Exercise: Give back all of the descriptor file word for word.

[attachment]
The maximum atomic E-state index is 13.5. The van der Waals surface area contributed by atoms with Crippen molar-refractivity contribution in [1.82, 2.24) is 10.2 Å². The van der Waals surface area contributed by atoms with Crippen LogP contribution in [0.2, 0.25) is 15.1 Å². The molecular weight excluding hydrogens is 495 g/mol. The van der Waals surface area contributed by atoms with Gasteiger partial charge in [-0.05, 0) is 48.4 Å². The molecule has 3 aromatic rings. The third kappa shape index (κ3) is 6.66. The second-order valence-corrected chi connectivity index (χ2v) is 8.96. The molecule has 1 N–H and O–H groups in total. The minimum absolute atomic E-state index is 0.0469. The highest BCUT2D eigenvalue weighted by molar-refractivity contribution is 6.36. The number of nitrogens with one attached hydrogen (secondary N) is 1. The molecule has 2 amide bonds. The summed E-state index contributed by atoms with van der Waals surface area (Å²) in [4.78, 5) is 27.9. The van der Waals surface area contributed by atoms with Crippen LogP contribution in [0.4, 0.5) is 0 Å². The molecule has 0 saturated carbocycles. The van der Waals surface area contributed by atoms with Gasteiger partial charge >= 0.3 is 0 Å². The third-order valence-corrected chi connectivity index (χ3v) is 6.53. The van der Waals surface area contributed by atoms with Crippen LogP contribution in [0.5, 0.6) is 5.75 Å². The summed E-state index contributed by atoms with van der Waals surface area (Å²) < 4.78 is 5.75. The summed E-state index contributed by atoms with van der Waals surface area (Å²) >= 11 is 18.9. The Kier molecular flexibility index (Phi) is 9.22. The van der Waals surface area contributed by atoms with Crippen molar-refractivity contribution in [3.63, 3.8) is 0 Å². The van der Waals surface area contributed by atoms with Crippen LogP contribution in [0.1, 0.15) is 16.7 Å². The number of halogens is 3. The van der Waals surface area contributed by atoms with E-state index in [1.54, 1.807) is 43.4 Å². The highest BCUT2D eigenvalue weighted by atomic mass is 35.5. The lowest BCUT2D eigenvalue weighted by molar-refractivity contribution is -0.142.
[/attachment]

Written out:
The maximum atomic E-state index is 13.5. The van der Waals surface area contributed by atoms with Crippen molar-refractivity contribution in [1.82, 2.24) is 10.2 Å². The van der Waals surface area contributed by atoms with Crippen LogP contribution in [0.2, 0.25) is 15.1 Å². The molecular weight excluding hydrogens is 495 g/mol. The van der Waals surface area contributed by atoms with Gasteiger partial charge in [-0.05, 0) is 48.4 Å². The molecule has 3 aromatic rings. The third kappa shape index (κ3) is 6.66. The second-order valence-corrected chi connectivity index (χ2v) is 8.96. The molecule has 1 N–H and O–H groups in total. The minimum absolute atomic E-state index is 0.0469. The highest BCUT2D eigenvalue weighted by molar-refractivity contribution is 6.36. The number of nitrogens with one attached hydrogen (secondary N) is 1. The molecule has 2 amide bonds. The summed E-state index contributed by atoms with van der Waals surface area (Å²) in [4.78, 5) is 27.9. The van der Waals surface area contributed by atoms with Crippen LogP contribution in [0.4, 0.5) is 0 Å². The molecule has 0 saturated carbocycles. The van der Waals surface area contributed by atoms with Gasteiger partial charge >= 0.3 is 0 Å². The third-order valence-corrected chi connectivity index (χ3v) is 6.53. The van der Waals surface area contributed by atoms with Crippen LogP contribution in [0.5, 0.6) is 5.75 Å². The summed E-state index contributed by atoms with van der Waals surface area (Å²) < 4.78 is 5.75. The summed E-state index contributed by atoms with van der Waals surface area (Å²) >= 11 is 18.9. The Kier molecular flexibility index (Phi) is 9.22. The van der Waals surface area contributed by atoms with Crippen molar-refractivity contribution in [3.63, 3.8) is 0 Å². The van der Waals surface area contributed by atoms with Crippen LogP contribution in [0.1, 0.15) is 16.7 Å². The number of halogens is 3. The van der Waals surface area contributed by atoms with E-state index in [1.54, 1.807) is 43.4 Å². The highest BCUT2D eigenvalue weighted by atomic mass is 35.5. The lowest BCUT2D eigenvalue weighted by molar-refractivity contribution is -0.142.